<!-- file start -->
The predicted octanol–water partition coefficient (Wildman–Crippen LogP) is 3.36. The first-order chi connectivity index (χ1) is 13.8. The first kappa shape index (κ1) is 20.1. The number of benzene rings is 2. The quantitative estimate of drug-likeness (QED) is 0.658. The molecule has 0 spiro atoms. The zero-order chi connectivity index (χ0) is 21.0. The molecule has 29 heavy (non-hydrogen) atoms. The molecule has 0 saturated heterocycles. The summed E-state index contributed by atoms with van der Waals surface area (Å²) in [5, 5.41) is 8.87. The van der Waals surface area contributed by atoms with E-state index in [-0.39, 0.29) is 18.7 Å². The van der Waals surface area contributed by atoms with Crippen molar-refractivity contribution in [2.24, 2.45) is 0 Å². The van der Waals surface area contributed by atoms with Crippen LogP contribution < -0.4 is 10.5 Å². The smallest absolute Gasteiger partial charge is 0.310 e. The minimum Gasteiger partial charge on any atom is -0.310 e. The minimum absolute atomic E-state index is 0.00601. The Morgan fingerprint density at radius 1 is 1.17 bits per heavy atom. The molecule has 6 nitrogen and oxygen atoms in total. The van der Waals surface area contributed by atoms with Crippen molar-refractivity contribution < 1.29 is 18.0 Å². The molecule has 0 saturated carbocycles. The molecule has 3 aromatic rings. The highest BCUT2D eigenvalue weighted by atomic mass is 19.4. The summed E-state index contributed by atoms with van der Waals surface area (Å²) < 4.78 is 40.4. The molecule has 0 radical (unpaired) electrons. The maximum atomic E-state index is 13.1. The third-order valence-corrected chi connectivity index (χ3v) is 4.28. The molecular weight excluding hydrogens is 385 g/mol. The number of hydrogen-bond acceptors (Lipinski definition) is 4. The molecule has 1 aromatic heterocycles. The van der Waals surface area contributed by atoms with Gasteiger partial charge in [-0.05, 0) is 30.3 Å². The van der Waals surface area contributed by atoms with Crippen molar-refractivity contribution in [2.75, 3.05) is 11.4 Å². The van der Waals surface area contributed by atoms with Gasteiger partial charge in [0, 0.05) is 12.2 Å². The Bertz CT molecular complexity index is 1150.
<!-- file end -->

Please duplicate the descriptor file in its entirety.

The predicted octanol–water partition coefficient (Wildman–Crippen LogP) is 3.36. The first-order chi connectivity index (χ1) is 13.8. The first kappa shape index (κ1) is 20.1. The number of benzene rings is 2. The quantitative estimate of drug-likeness (QED) is 0.658. The molecule has 0 spiro atoms. The zero-order chi connectivity index (χ0) is 21.0. The molecule has 29 heavy (non-hydrogen) atoms. The molecule has 0 saturated heterocycles. The summed E-state index contributed by atoms with van der Waals surface area (Å²) in [5, 5.41) is 8.87. The van der Waals surface area contributed by atoms with E-state index in [-0.39, 0.29) is 18.7 Å². The van der Waals surface area contributed by atoms with Crippen molar-refractivity contribution in [2.24, 2.45) is 0 Å². The van der Waals surface area contributed by atoms with Crippen LogP contribution < -0.4 is 10.5 Å². The smallest absolute Gasteiger partial charge is 0.310 e. The minimum Gasteiger partial charge on any atom is -0.310 e. The minimum absolute atomic E-state index is 0.00601. The Morgan fingerprint density at radius 1 is 1.17 bits per heavy atom. The molecule has 6 nitrogen and oxygen atoms in total. The van der Waals surface area contributed by atoms with Crippen molar-refractivity contribution < 1.29 is 18.0 Å². The molecule has 0 saturated carbocycles. The molecule has 3 aromatic rings. The highest BCUT2D eigenvalue weighted by atomic mass is 19.4. The summed E-state index contributed by atoms with van der Waals surface area (Å²) < 4.78 is 40.4. The molecule has 0 radical (unpaired) electrons. The maximum atomic E-state index is 13.1. The third-order valence-corrected chi connectivity index (χ3v) is 4.28. The molecular weight excluding hydrogens is 385 g/mol. The number of hydrogen-bond acceptors (Lipinski definition) is 4. The molecule has 1 aromatic heterocycles. The van der Waals surface area contributed by atoms with Gasteiger partial charge in [-0.05, 0) is 30.3 Å². The van der Waals surface area contributed by atoms with Crippen molar-refractivity contribution in [2.75, 3.05) is 11.4 Å². The van der Waals surface area contributed by atoms with Gasteiger partial charge in [0, 0.05) is 12.2 Å². The Bertz CT molecular complexity index is 1150.